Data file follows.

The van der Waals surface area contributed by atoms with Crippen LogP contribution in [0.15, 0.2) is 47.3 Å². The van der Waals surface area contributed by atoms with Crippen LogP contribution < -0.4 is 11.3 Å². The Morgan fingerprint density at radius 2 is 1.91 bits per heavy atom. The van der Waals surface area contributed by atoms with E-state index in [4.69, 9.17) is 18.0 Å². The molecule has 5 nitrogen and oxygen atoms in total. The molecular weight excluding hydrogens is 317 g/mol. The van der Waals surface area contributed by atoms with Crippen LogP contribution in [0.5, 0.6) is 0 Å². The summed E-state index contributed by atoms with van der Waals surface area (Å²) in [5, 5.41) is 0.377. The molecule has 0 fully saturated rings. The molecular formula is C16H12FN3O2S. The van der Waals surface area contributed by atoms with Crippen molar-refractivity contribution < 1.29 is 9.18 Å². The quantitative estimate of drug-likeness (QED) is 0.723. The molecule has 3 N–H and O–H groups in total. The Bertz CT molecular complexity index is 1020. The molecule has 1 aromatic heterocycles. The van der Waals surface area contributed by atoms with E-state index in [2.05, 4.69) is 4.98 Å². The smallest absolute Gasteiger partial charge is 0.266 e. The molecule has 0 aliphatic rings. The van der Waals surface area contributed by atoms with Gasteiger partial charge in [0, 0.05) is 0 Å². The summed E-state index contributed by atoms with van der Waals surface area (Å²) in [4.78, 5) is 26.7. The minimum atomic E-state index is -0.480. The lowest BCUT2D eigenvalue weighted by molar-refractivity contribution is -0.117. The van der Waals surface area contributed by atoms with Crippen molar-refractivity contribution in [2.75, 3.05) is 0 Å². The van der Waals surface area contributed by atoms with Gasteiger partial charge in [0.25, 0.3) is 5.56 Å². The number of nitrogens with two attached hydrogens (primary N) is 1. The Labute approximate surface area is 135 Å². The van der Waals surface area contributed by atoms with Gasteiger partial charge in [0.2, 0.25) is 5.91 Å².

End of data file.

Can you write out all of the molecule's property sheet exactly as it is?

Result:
The van der Waals surface area contributed by atoms with Crippen LogP contribution in [0.15, 0.2) is 47.3 Å². The van der Waals surface area contributed by atoms with Crippen LogP contribution < -0.4 is 11.3 Å². The Morgan fingerprint density at radius 2 is 1.91 bits per heavy atom. The van der Waals surface area contributed by atoms with E-state index in [4.69, 9.17) is 18.0 Å². The molecule has 5 nitrogen and oxygen atoms in total. The molecular weight excluding hydrogens is 317 g/mol. The van der Waals surface area contributed by atoms with Crippen LogP contribution in [0.5, 0.6) is 0 Å². The summed E-state index contributed by atoms with van der Waals surface area (Å²) in [5, 5.41) is 0.377. The molecule has 0 fully saturated rings. The molecular formula is C16H12FN3O2S. The van der Waals surface area contributed by atoms with Crippen molar-refractivity contribution < 1.29 is 9.18 Å². The quantitative estimate of drug-likeness (QED) is 0.723. The molecule has 3 N–H and O–H groups in total. The Bertz CT molecular complexity index is 1020. The molecule has 1 aromatic heterocycles. The van der Waals surface area contributed by atoms with E-state index in [2.05, 4.69) is 4.98 Å². The smallest absolute Gasteiger partial charge is 0.266 e. The molecule has 0 aliphatic rings. The van der Waals surface area contributed by atoms with Gasteiger partial charge in [0, 0.05) is 0 Å². The summed E-state index contributed by atoms with van der Waals surface area (Å²) in [4.78, 5) is 26.7. The minimum atomic E-state index is -0.480. The lowest BCUT2D eigenvalue weighted by molar-refractivity contribution is -0.117. The van der Waals surface area contributed by atoms with Crippen molar-refractivity contribution in [2.75, 3.05) is 0 Å². The van der Waals surface area contributed by atoms with Gasteiger partial charge in [0.25, 0.3) is 5.56 Å². The number of nitrogens with two attached hydrogens (primary N) is 1. The Labute approximate surface area is 135 Å². The van der Waals surface area contributed by atoms with Gasteiger partial charge in [0.2, 0.25) is 5.91 Å².